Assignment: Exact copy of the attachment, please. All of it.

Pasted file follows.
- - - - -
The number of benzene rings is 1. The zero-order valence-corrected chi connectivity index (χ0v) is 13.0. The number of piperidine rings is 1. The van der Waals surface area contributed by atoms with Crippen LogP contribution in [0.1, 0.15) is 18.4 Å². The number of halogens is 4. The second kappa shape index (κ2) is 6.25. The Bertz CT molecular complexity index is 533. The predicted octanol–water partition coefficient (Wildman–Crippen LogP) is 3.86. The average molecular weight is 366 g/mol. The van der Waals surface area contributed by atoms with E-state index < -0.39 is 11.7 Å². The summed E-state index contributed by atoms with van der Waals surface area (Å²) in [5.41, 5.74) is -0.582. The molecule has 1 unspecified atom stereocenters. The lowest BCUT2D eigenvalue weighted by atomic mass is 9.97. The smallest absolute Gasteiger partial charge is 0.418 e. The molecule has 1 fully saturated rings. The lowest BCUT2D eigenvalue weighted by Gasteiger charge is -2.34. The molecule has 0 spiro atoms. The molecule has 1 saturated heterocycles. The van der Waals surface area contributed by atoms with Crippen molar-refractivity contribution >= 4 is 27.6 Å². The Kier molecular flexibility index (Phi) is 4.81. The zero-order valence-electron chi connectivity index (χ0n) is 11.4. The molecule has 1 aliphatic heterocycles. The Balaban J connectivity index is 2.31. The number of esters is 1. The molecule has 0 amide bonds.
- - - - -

The number of benzene rings is 1. The zero-order valence-corrected chi connectivity index (χ0v) is 13.0. The number of piperidine rings is 1. The van der Waals surface area contributed by atoms with Crippen LogP contribution in [0.1, 0.15) is 18.4 Å². The number of halogens is 4. The second kappa shape index (κ2) is 6.25. The Bertz CT molecular complexity index is 533. The predicted octanol–water partition coefficient (Wildman–Crippen LogP) is 3.86. The average molecular weight is 366 g/mol. The van der Waals surface area contributed by atoms with E-state index < -0.39 is 11.7 Å². The summed E-state index contributed by atoms with van der Waals surface area (Å²) in [5.41, 5.74) is -0.582. The molecule has 1 unspecified atom stereocenters. The lowest BCUT2D eigenvalue weighted by atomic mass is 9.97. The smallest absolute Gasteiger partial charge is 0.418 e. The molecule has 1 fully saturated rings. The lowest BCUT2D eigenvalue weighted by Gasteiger charge is -2.34. The molecule has 0 spiro atoms. The molecule has 1 saturated heterocycles. The van der Waals surface area contributed by atoms with Crippen molar-refractivity contribution >= 4 is 27.6 Å². The Kier molecular flexibility index (Phi) is 4.81. The zero-order valence-electron chi connectivity index (χ0n) is 11.4. The molecule has 1 aliphatic heterocycles. The Balaban J connectivity index is 2.31. The number of esters is 1. The molecule has 0 amide bonds.